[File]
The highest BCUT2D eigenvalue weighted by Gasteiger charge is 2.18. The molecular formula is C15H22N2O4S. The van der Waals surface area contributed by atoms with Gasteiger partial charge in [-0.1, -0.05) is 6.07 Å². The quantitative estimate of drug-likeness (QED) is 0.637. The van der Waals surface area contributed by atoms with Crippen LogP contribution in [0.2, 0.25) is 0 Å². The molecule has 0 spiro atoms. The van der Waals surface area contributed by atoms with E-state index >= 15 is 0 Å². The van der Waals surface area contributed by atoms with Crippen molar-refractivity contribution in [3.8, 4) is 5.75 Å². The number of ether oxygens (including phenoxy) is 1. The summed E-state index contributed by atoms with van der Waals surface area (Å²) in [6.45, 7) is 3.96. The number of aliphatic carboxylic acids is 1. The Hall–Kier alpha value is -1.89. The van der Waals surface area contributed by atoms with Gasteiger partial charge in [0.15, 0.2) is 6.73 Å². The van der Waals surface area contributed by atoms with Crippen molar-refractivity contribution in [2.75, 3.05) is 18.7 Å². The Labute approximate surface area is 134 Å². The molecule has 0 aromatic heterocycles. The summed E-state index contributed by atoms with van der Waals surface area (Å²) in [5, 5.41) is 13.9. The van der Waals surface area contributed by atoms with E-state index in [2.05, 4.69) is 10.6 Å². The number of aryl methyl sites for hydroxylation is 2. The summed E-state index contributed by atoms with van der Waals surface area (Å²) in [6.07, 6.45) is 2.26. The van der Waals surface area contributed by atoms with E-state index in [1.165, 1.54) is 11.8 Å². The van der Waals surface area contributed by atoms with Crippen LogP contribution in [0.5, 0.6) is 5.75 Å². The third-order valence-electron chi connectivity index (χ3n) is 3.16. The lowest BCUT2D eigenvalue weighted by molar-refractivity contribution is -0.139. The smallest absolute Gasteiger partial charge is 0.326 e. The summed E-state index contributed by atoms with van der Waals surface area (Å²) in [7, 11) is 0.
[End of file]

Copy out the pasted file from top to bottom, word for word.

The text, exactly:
The highest BCUT2D eigenvalue weighted by Gasteiger charge is 2.18. The molecular formula is C15H22N2O4S. The van der Waals surface area contributed by atoms with Gasteiger partial charge in [-0.1, -0.05) is 6.07 Å². The quantitative estimate of drug-likeness (QED) is 0.637. The van der Waals surface area contributed by atoms with Crippen LogP contribution in [0.2, 0.25) is 0 Å². The molecule has 0 spiro atoms. The van der Waals surface area contributed by atoms with E-state index >= 15 is 0 Å². The van der Waals surface area contributed by atoms with Crippen molar-refractivity contribution in [3.8, 4) is 5.75 Å². The number of ether oxygens (including phenoxy) is 1. The summed E-state index contributed by atoms with van der Waals surface area (Å²) in [6.45, 7) is 3.96. The number of aliphatic carboxylic acids is 1. The Hall–Kier alpha value is -1.89. The van der Waals surface area contributed by atoms with Gasteiger partial charge in [0.15, 0.2) is 6.73 Å². The van der Waals surface area contributed by atoms with Crippen molar-refractivity contribution in [2.75, 3.05) is 18.7 Å². The Labute approximate surface area is 134 Å². The molecule has 0 aromatic heterocycles. The summed E-state index contributed by atoms with van der Waals surface area (Å²) in [5, 5.41) is 13.9. The van der Waals surface area contributed by atoms with E-state index in [2.05, 4.69) is 10.6 Å². The number of aryl methyl sites for hydroxylation is 2. The summed E-state index contributed by atoms with van der Waals surface area (Å²) in [6.07, 6.45) is 2.26. The van der Waals surface area contributed by atoms with E-state index in [1.165, 1.54) is 11.8 Å². The van der Waals surface area contributed by atoms with Crippen LogP contribution in [0.5, 0.6) is 5.75 Å². The third-order valence-electron chi connectivity index (χ3n) is 3.16. The lowest BCUT2D eigenvalue weighted by molar-refractivity contribution is -0.139. The smallest absolute Gasteiger partial charge is 0.326 e. The summed E-state index contributed by atoms with van der Waals surface area (Å²) in [7, 11) is 0.